i'm in bamenda (all of us from the NW province, actually) for a meeting with the CD. more on that later. just wanted to mention my visit to the mosque today. it’s located in the Hausa Quarter, in Old Town. the mosque is spacious, clean, with some calligraphy here and there. some carpeting up front as well. there was one of those pre-khutba [sermon] lectures. to make up for the sparse/light/terse and untranslated formal khutba, i suppose.
the lecture was great!... in 4 different languages. 4 men up there. 1st, this masri sheikh [egyptian preacher] giving the talk in short bursts of Arabic. 2nd, a Hausa man on his right then translates from Arabic to Hausa. 3rd, a Fulani man on the sheikh’s left translates from Hausa to Fufulde. 4th, a man on the Fulani’s left (another Hausa, i think) translates into pidgin english.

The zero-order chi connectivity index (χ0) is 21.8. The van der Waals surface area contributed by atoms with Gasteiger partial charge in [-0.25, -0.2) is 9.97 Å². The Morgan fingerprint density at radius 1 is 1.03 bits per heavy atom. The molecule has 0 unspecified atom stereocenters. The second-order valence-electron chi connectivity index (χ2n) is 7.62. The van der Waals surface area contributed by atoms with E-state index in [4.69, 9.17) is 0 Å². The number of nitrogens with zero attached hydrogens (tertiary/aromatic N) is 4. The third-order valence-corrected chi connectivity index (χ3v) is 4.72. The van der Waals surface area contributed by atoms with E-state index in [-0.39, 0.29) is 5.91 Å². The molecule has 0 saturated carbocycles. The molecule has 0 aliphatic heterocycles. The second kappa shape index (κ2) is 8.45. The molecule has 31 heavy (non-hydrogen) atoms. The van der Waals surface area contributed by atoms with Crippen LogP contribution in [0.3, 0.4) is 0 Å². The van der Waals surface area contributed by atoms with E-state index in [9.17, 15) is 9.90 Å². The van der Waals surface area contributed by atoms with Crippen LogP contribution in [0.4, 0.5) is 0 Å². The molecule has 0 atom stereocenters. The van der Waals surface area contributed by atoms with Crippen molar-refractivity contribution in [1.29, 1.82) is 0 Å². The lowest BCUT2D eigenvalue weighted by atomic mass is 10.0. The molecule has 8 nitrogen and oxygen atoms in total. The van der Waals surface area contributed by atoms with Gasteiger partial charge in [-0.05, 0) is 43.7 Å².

the masri sheikh says a few words, often no more than an incomplete thought, then there’s 3 translations. the fact that i understood the original and the last language (arabic and pidgin, that is) and could thus note any deviations (and there were many) had me smiling from ear to ear. just seeing all 4 men up there and hearing the barrage of interrupted sentences was quite a scene!
not to mention observing how one phrase in Arabic would turn into a discourse in Hausa, then a few sentences in Fufulde and just a couple of words in Pidgin. Lord... i wish someone from back home could’ve been there to witness it. Omar, Alredha, Samer, Salime... anyone! i’d like to know a little more of each of these 4 language before i leave, insha’Allah. even Arabic.
i should mention the lecture’s topic. after all, it wasn’t just a show... i did learn something. raising children was the focus. the sheikh explained the hadith [a saying of the Prophet Muhamamd] about raising children in 3 stages: 1-7 years, 8-14 years and 15-21 years. stage one, you pamper and play with them. stage two, you teach and guide them. stage three, you befriend and council them.
after that they’re on their own... no longer your responsibility in terms of guardianship or accountability for their actions. but, the sheikh added, if you want to seal (ikhtem) your work with them well, you need to make sure they marry early. that's not part of the hadith, though.